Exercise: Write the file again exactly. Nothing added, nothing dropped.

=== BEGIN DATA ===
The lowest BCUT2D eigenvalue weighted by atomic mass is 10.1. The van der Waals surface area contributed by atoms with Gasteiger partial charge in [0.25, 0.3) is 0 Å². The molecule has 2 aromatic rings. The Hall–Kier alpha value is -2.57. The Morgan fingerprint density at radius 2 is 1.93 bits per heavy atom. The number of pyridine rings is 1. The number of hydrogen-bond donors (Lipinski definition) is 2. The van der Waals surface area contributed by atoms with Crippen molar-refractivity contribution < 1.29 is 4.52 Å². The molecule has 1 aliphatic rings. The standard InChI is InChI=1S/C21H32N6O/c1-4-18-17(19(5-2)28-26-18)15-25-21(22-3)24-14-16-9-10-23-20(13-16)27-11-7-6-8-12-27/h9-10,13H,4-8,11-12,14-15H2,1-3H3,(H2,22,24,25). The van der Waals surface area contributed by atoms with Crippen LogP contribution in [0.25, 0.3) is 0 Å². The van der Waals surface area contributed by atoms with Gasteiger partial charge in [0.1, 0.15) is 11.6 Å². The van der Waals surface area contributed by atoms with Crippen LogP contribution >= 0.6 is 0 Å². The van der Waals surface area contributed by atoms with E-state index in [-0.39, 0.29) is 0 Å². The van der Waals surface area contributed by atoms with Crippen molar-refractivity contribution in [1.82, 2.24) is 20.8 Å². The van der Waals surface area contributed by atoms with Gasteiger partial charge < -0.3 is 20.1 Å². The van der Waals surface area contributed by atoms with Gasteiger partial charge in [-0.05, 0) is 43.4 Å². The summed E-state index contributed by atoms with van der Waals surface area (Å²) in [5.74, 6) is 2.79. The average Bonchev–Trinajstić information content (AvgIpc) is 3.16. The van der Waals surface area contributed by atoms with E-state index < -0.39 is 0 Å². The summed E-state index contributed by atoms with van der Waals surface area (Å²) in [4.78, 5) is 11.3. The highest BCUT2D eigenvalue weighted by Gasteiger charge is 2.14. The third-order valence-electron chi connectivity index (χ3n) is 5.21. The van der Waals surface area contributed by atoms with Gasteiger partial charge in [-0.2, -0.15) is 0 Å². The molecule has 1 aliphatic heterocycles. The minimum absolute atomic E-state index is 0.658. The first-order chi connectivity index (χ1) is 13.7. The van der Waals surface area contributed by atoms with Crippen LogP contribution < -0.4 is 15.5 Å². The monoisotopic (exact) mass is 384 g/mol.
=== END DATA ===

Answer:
The lowest BCUT2D eigenvalue weighted by atomic mass is 10.1. The van der Waals surface area contributed by atoms with Gasteiger partial charge in [0.25, 0.3) is 0 Å². The molecule has 2 aromatic rings. The Hall–Kier alpha value is -2.57. The Morgan fingerprint density at radius 2 is 1.93 bits per heavy atom. The number of pyridine rings is 1. The number of hydrogen-bond donors (Lipinski definition) is 2. The van der Waals surface area contributed by atoms with Crippen molar-refractivity contribution < 1.29 is 4.52 Å². The molecule has 1 aliphatic rings. The standard InChI is InChI=1S/C21H32N6O/c1-4-18-17(19(5-2)28-26-18)15-25-21(22-3)24-14-16-9-10-23-20(13-16)27-11-7-6-8-12-27/h9-10,13H,4-8,11-12,14-15H2,1-3H3,(H2,22,24,25). The van der Waals surface area contributed by atoms with Crippen LogP contribution in [0.25, 0.3) is 0 Å². The van der Waals surface area contributed by atoms with Gasteiger partial charge in [0.1, 0.15) is 11.6 Å². The van der Waals surface area contributed by atoms with Crippen LogP contribution >= 0.6 is 0 Å². The van der Waals surface area contributed by atoms with E-state index in [-0.39, 0.29) is 0 Å². The van der Waals surface area contributed by atoms with Crippen molar-refractivity contribution in [1.82, 2.24) is 20.8 Å². The van der Waals surface area contributed by atoms with Gasteiger partial charge < -0.3 is 20.1 Å². The van der Waals surface area contributed by atoms with Gasteiger partial charge in [-0.05, 0) is 43.4 Å². The summed E-state index contributed by atoms with van der Waals surface area (Å²) in [5.74, 6) is 2.79. The average Bonchev–Trinajstić information content (AvgIpc) is 3.16. The van der Waals surface area contributed by atoms with E-state index < -0.39 is 0 Å². The summed E-state index contributed by atoms with van der Waals surface area (Å²) in [4.78, 5) is 11.3. The highest BCUT2D eigenvalue weighted by Gasteiger charge is 2.14. The third-order valence-electron chi connectivity index (χ3n) is 5.21. The van der Waals surface area contributed by atoms with Gasteiger partial charge in [-0.2, -0.15) is 0 Å². The molecule has 1 aliphatic heterocycles. The minimum absolute atomic E-state index is 0.658. The first-order chi connectivity index (χ1) is 13.7. The van der Waals surface area contributed by atoms with Crippen LogP contribution < -0.4 is 15.5 Å². The monoisotopic (exact) mass is 384 g/mol.